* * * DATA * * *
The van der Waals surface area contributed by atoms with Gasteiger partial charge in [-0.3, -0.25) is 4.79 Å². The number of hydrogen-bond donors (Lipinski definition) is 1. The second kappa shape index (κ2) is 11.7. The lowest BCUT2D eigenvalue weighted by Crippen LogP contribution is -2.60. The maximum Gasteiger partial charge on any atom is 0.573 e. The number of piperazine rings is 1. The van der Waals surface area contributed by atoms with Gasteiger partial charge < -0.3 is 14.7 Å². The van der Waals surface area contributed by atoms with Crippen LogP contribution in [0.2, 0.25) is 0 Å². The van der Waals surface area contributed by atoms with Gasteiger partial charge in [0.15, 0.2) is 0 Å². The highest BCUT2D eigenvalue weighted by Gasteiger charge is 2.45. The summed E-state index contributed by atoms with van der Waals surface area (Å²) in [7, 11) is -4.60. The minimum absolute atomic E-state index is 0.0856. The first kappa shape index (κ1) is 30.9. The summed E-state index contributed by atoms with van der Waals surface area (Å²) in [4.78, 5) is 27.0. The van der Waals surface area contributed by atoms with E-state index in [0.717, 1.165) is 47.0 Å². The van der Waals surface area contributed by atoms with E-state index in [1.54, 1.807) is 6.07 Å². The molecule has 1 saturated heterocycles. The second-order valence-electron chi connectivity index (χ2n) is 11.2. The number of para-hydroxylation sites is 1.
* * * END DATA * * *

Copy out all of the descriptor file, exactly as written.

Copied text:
The van der Waals surface area contributed by atoms with Gasteiger partial charge in [-0.3, -0.25) is 4.79 Å². The number of hydrogen-bond donors (Lipinski definition) is 1. The second kappa shape index (κ2) is 11.7. The lowest BCUT2D eigenvalue weighted by Crippen LogP contribution is -2.60. The maximum Gasteiger partial charge on any atom is 0.573 e. The number of piperazine rings is 1. The van der Waals surface area contributed by atoms with Gasteiger partial charge < -0.3 is 14.7 Å². The van der Waals surface area contributed by atoms with Crippen LogP contribution in [0.2, 0.25) is 0 Å². The van der Waals surface area contributed by atoms with Gasteiger partial charge in [0.15, 0.2) is 0 Å². The highest BCUT2D eigenvalue weighted by Gasteiger charge is 2.45. The summed E-state index contributed by atoms with van der Waals surface area (Å²) in [7, 11) is -4.60. The minimum absolute atomic E-state index is 0.0856. The first kappa shape index (κ1) is 30.9. The summed E-state index contributed by atoms with van der Waals surface area (Å²) in [4.78, 5) is 27.0. The van der Waals surface area contributed by atoms with E-state index in [0.717, 1.165) is 47.0 Å². The van der Waals surface area contributed by atoms with E-state index in [1.54, 1.807) is 6.07 Å². The molecule has 1 saturated heterocycles. The second-order valence-electron chi connectivity index (χ2n) is 11.2. The number of para-hydroxylation sites is 1.